It will come as a surprise to no one — least of all to Lil herself — when I predict Lil MacPherson will not be mayor of Halifax after all the votes are counted this Saturday.
But that was never the point, especially for MacPherson.
And that is a point the rest of us should also consider.
Although you may not need a weatherman to know which way the electoral winds blow, consider this reality tsunami. The most recent public opinion poll from Corporate Research Associates — taken this summer — showed incumbent mayor Mike Savage with the support of an overwhelming 85 per cent of decided voters.
Even if we give MacPherson the benefit of its entire 4.9 per cent sampling error, and then load in every single one of the other 30 per cent of respondents whose non-preferences were recorded as “Don’t know/No answer/Do not intend to vote/Refused/Neither” to top up MacPherson’s tally… the result will still be a win-in-a-walk for Savage.
So why then did she even bother?
Lil MacPherson is an environmentalist who pointedly announced her candidacy on Earth Day last April. She’s made her own green bones over more than a dozen years as co-owner of the Wooden Monkey, a popular local restaurant focused on sustainable agriculture. She has attended three global climate change conferences, including, most recently, in Paris last November.
There, she says, she realized municipalities like ours — “ground zero” for climate change solutions — are “not ready… We’ve got to prepare,” she told reporters.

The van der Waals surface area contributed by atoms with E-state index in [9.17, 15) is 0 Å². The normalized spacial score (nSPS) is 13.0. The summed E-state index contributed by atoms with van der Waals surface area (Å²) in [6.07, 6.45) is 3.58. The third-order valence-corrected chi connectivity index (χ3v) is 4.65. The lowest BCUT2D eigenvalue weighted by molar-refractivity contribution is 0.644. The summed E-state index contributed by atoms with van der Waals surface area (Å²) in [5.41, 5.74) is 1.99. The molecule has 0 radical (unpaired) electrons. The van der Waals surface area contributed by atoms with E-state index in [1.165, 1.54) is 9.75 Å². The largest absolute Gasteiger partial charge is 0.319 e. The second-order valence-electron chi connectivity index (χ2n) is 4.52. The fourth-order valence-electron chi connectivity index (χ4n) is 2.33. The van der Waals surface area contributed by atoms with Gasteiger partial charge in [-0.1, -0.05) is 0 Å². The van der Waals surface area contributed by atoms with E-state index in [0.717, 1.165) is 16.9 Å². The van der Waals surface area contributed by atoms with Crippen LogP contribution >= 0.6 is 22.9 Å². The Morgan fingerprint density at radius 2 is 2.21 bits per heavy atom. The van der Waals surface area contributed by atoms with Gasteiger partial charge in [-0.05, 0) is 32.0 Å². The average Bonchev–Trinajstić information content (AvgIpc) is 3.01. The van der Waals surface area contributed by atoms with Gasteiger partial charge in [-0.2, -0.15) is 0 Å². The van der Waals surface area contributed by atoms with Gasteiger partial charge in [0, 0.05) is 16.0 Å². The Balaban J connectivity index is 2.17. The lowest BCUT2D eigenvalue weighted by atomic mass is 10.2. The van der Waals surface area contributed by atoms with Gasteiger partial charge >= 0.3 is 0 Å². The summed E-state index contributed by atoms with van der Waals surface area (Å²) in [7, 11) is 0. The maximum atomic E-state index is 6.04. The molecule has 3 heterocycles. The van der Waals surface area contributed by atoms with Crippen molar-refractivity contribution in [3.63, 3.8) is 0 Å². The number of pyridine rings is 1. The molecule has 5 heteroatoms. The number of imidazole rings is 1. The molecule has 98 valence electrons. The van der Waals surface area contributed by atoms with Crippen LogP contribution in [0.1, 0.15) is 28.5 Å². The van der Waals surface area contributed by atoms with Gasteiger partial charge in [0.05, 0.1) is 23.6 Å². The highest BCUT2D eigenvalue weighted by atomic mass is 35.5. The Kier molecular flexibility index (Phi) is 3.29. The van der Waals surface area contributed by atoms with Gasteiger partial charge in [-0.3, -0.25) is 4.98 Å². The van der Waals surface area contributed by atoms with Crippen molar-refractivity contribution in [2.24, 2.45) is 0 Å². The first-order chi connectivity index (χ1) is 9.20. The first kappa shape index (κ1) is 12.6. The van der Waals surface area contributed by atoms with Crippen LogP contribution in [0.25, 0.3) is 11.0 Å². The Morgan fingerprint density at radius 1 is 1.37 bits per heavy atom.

“I’ve got a fire in my belly for change, and I can’t hold myself back.”
The problem, however, is the issues she’s championing haven’t gained much real political traction, in part because of the absence of the typical interest-generating, who-will-win horse race campaign coverage and, in part, because the two candidates themselves have carried on a respectful, environmentally friendly, no-lawn-signs campaign that inevitably favours a popular incumbent that MacPherson herself calls “a good, funny, fun man.”
So McPherson won’t win, but that doesn’t mean you shouldn’t vote for her. The more votes she gets the more clear it will be to the incoming council it needs to finally take climate change’s perils and possibilities seriously.
Which, for MacPherson, was always the real point.